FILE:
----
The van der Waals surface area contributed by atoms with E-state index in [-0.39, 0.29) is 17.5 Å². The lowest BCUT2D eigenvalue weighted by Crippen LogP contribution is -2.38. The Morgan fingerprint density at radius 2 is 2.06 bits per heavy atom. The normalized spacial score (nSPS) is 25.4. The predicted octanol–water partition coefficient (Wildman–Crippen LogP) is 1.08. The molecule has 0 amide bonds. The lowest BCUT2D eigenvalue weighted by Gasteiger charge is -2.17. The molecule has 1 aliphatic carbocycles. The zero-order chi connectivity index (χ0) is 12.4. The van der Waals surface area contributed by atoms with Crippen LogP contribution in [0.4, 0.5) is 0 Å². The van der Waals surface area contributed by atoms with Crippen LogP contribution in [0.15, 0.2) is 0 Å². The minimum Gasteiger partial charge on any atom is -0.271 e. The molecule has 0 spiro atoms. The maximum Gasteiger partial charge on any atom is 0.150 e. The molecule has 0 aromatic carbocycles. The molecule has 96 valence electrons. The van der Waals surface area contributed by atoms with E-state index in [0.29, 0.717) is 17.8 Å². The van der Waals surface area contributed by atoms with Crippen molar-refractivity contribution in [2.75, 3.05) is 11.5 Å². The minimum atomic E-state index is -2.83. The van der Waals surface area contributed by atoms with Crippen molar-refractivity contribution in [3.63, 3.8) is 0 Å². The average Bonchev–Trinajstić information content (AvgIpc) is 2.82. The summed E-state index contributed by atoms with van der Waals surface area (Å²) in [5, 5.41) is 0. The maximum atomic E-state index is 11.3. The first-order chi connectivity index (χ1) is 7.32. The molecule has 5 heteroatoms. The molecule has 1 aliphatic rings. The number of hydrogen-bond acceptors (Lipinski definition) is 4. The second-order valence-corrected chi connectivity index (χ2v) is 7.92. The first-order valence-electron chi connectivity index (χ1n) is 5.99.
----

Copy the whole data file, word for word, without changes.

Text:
The van der Waals surface area contributed by atoms with E-state index in [-0.39, 0.29) is 17.5 Å². The lowest BCUT2D eigenvalue weighted by Crippen LogP contribution is -2.38. The Morgan fingerprint density at radius 2 is 2.06 bits per heavy atom. The normalized spacial score (nSPS) is 25.4. The predicted octanol–water partition coefficient (Wildman–Crippen LogP) is 1.08. The molecule has 0 amide bonds. The lowest BCUT2D eigenvalue weighted by Gasteiger charge is -2.17. The molecule has 1 aliphatic carbocycles. The zero-order chi connectivity index (χ0) is 12.4. The van der Waals surface area contributed by atoms with Crippen LogP contribution in [0.4, 0.5) is 0 Å². The van der Waals surface area contributed by atoms with Crippen LogP contribution in [0.15, 0.2) is 0 Å². The minimum Gasteiger partial charge on any atom is -0.271 e. The molecule has 0 spiro atoms. The maximum Gasteiger partial charge on any atom is 0.150 e. The molecule has 0 aromatic carbocycles. The molecule has 96 valence electrons. The van der Waals surface area contributed by atoms with E-state index in [0.29, 0.717) is 17.8 Å². The van der Waals surface area contributed by atoms with Crippen molar-refractivity contribution in [2.75, 3.05) is 11.5 Å². The minimum atomic E-state index is -2.83. The van der Waals surface area contributed by atoms with Crippen molar-refractivity contribution in [3.63, 3.8) is 0 Å². The average Bonchev–Trinajstić information content (AvgIpc) is 2.82. The summed E-state index contributed by atoms with van der Waals surface area (Å²) in [5, 5.41) is 0. The maximum atomic E-state index is 11.3. The first-order chi connectivity index (χ1) is 7.32. The molecule has 5 heteroatoms. The molecule has 1 aliphatic rings. The number of hydrogen-bond acceptors (Lipinski definition) is 4. The second-order valence-corrected chi connectivity index (χ2v) is 7.92. The first-order valence-electron chi connectivity index (χ1n) is 5.99.